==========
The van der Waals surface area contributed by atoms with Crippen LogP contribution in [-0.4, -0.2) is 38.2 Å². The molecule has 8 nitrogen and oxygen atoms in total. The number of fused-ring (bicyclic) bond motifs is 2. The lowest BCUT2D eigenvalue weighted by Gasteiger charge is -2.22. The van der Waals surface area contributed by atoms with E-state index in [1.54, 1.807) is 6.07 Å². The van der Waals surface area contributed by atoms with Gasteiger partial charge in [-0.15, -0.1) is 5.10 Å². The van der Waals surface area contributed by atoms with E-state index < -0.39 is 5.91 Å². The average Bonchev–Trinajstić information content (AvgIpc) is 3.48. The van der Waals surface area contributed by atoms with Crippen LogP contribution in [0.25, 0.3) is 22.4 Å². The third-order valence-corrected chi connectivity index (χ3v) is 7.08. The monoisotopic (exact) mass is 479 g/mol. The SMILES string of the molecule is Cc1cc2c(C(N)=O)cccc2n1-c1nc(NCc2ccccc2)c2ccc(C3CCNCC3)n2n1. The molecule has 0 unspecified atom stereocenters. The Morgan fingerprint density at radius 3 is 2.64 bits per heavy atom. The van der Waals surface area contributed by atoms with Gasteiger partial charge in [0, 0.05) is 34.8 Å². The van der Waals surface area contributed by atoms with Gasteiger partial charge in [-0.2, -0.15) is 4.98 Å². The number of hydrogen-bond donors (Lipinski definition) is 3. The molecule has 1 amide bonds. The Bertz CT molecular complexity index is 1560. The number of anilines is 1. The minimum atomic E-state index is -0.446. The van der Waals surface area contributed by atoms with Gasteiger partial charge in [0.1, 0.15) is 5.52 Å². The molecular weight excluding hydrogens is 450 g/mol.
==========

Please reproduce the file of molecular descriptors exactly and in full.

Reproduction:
The van der Waals surface area contributed by atoms with Crippen LogP contribution in [-0.4, -0.2) is 38.2 Å². The molecule has 8 nitrogen and oxygen atoms in total. The number of fused-ring (bicyclic) bond motifs is 2. The lowest BCUT2D eigenvalue weighted by Gasteiger charge is -2.22. The van der Waals surface area contributed by atoms with E-state index in [1.54, 1.807) is 6.07 Å². The van der Waals surface area contributed by atoms with Gasteiger partial charge in [-0.15, -0.1) is 5.10 Å². The van der Waals surface area contributed by atoms with E-state index < -0.39 is 5.91 Å². The average Bonchev–Trinajstić information content (AvgIpc) is 3.48. The van der Waals surface area contributed by atoms with Crippen LogP contribution in [0.25, 0.3) is 22.4 Å². The third-order valence-corrected chi connectivity index (χ3v) is 7.08. The monoisotopic (exact) mass is 479 g/mol. The SMILES string of the molecule is Cc1cc2c(C(N)=O)cccc2n1-c1nc(NCc2ccccc2)c2ccc(C3CCNCC3)n2n1. The molecule has 0 unspecified atom stereocenters. The Morgan fingerprint density at radius 3 is 2.64 bits per heavy atom. The van der Waals surface area contributed by atoms with Gasteiger partial charge in [0, 0.05) is 34.8 Å². The van der Waals surface area contributed by atoms with Gasteiger partial charge in [-0.2, -0.15) is 4.98 Å². The number of hydrogen-bond donors (Lipinski definition) is 3. The molecule has 1 amide bonds. The Bertz CT molecular complexity index is 1560. The number of anilines is 1. The minimum atomic E-state index is -0.446. The van der Waals surface area contributed by atoms with Gasteiger partial charge in [0.1, 0.15) is 5.52 Å². The molecular weight excluding hydrogens is 450 g/mol.